The War Eternal by Rob J. Hayes


Caitlin


In the Vanishers’ Palace  by Aliette de Bodard - a f/f Vietnamese retelling of Beauty & the Beast where the Beast is a dragon. It’s strange, eerie, and beautiful and I need to read more of this author. 


Never Die by Rob J. Hayes - the book that showed me just how talented self-published authors could be. This adventure manages to capture the feel of a wuxia film and is full of a great cast of characters.


Snowspelled by Stephanie Burges - a quick fantasy of manners where a simple party in the countryside becomes a race to uncover a magical plot. Just the right blend of magic and period romance for a cozy weekend read.


The Ventifact Colossus by Dorian Hart - a group of strangers assembled by a wizard must work together to fight a rising threat to the kingdom. This book captures the feel of a D&D adventuring party in the best possible way. If you need an old-school romp as far away from grimdark as possible, jump in here.


Uncanny Collateral by Brian McClellan - I love a good urban fantasy, and Uncanny Collateral gets a lot done in a short amount of pages. A collections agent who deals in supernatural affairs gets hired by Death to find out who is stealing souls that belong in the afterlife. 


Łukasz 


Ash and Sand series by Richard Nell - a masterpiece of modern fantasy. And Ruka is, IMO, one of the most memorable characters ever written. If you haven't read it yet, you should ask yourself what the hell is wrong with you.


Black Stone Heart by Michael R. Fletcher - it's addictive and compulsively readable, dark but also darkly humorous. I'm a fan. 


Daniel Faust series by Craig Schaefer - I've read Schaeffer's full bibliography. Basically, all of his books deserve a place here. That said, Daniel Faust series started it all. Plus, it's great.



Fortune’s Fool by Angela Boord - Well-written, smart, complex, it finds a good balance between the plotline, world-building, and character development. It demands a level of trust from a busy reader hesitant to start such a big book, but I feel it rewards the time-investment.


Heartstrikers series by Rachel Aaron - uplifting, addictive, and exciting. Amazing series. And Bob Heartstriker is amongst my favorite fantasy characters ever.


Sol’s Harvest by MD Presley - an excellent flintlock fantasy with memorable characters, exciting world-building, and clever twists. I can't recommend it highly enough.


The Half Killed by Quenby Olson - otherworldly, atmospheric, and memorable. One of the rare books I'm eager to re-read.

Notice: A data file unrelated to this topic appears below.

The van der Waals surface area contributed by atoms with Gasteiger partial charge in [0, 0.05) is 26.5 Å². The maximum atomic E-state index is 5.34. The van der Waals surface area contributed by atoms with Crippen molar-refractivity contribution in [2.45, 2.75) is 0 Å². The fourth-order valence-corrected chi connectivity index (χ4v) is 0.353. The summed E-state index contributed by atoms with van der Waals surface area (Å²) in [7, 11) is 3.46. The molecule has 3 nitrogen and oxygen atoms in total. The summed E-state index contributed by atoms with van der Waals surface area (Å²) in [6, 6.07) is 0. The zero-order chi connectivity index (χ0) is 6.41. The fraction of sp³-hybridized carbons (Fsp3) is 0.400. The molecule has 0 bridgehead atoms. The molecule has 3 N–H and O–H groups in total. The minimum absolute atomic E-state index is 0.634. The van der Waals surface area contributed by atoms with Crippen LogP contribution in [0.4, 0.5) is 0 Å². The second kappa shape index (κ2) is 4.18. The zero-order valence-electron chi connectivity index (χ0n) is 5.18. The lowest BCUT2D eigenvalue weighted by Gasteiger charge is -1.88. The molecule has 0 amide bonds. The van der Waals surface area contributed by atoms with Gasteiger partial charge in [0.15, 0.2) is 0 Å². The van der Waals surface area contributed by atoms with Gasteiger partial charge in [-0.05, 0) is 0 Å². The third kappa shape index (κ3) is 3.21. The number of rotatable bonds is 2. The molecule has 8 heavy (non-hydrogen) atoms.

The Origin of Birds in the Footprints of Writing by Raymond St. Elmo - Raymond St. Elmo not only has a remarkable imagination but also the skills to translate that onto the page. His books tend to play with the narrative and blur the lines between reality and feverish dreams. They tell the story, celebrate the meaning of stories, and pay homage to literary heroes (JL Borges, Italo Calvino, Franz Kafka, Philip K. Dick, EA Poe) while making readers laugh. I enjoyed most of his books and was tempted to list his The Quest of The Five Clans series here, but I think The Origin of Birds in the Footprints of Writing is a better starting point (as it stands alone).


The Sword of Kaigen by ML Wang - a flawed masterpiece. Despite the slow beginning and plenty of exposition, it delivers a powerful emotional experience. Unforgettable stuff.


Yarnsworld by Benedict Patrick - a fantastic series based on folklore. 

Mihir

Top 10 Indie series/saga 


Ash and Sand series by Richard Nell


First Earth Saga by Rob J. Hayes



Heartstrikers series by Rachel Aaron




The Dark Profit Saga- J. Zachary Pike 




The First Story saga by Craig Schaefer


The Paternus trilogy by Dyrk Ashton




Sol’s Harvest saga by M. D. Presley




The Heretic Gods series by Carol A. Park




Yarnsworld series by Benedict Patrick

Top 5 indie standalone titles:






Of Honey And Wildfires by Sarah Chorn 


Never Die by Rob J. Hayes




Timberwolf by Dominic Adler


Queens Of The Wyrd by Timandra Whitecastle


Top 10 Indie/SP books/series that were picked up by traditional publishing:

  • Blood Song by Anthony Ryan
  • The Shadow Of What Was Lost by James Islington
  • The Rage Of Dragons by Evan Winter
  • The Books Of Babel by Josiah Bancroft
  • The Shadowdance series by David Dalglish
  • The Reborn Empire series by Devin Madson
  • The Grey Bastards by Jonathan French
  • The Ex-Heroes series by Peter Clines
  • The Chronicles Of The Bitch Queen by K. S. Villoso
  • The Riyria Revelations by Michael J. Sullivan
Special hat-tip to Courtney Schafer & Kari (K. A.) Stewart who went indie to publish their final books (and not leave her fans hanging) after they were abandoned by their publishers.